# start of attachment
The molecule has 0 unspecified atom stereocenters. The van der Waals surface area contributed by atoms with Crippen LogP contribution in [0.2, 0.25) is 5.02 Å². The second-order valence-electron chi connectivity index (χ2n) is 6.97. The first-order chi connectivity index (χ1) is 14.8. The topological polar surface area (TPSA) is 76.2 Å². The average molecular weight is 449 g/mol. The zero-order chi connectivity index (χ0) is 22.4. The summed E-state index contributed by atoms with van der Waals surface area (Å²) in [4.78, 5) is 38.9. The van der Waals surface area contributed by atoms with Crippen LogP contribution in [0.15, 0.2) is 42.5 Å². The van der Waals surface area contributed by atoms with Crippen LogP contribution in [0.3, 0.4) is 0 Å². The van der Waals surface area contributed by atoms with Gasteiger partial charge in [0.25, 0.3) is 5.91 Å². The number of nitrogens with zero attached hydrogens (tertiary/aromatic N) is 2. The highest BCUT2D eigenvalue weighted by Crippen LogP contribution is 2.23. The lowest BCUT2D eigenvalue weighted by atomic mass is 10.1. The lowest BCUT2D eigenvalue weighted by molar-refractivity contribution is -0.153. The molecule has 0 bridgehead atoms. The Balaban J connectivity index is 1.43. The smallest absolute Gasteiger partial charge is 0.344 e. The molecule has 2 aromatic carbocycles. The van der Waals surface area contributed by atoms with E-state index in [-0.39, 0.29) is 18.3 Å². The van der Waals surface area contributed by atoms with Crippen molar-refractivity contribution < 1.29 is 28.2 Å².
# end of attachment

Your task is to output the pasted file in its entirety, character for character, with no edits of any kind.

The molecule has 0 unspecified atom stereocenters. The van der Waals surface area contributed by atoms with Crippen LogP contribution in [0.2, 0.25) is 5.02 Å². The second-order valence-electron chi connectivity index (χ2n) is 6.97. The first-order chi connectivity index (χ1) is 14.8. The topological polar surface area (TPSA) is 76.2 Å². The average molecular weight is 449 g/mol. The zero-order chi connectivity index (χ0) is 22.4. The summed E-state index contributed by atoms with van der Waals surface area (Å²) in [4.78, 5) is 38.9. The van der Waals surface area contributed by atoms with Crippen LogP contribution in [0.15, 0.2) is 42.5 Å². The van der Waals surface area contributed by atoms with Crippen LogP contribution in [0.3, 0.4) is 0 Å². The van der Waals surface area contributed by atoms with Gasteiger partial charge in [0.25, 0.3) is 5.91 Å². The number of nitrogens with zero attached hydrogens (tertiary/aromatic N) is 2. The highest BCUT2D eigenvalue weighted by Crippen LogP contribution is 2.23. The lowest BCUT2D eigenvalue weighted by atomic mass is 10.1. The lowest BCUT2D eigenvalue weighted by molar-refractivity contribution is -0.153. The molecule has 0 bridgehead atoms. The Balaban J connectivity index is 1.43. The smallest absolute Gasteiger partial charge is 0.344 e. The molecule has 2 aromatic carbocycles. The van der Waals surface area contributed by atoms with E-state index in [-0.39, 0.29) is 18.3 Å². The van der Waals surface area contributed by atoms with Crippen molar-refractivity contribution < 1.29 is 28.2 Å².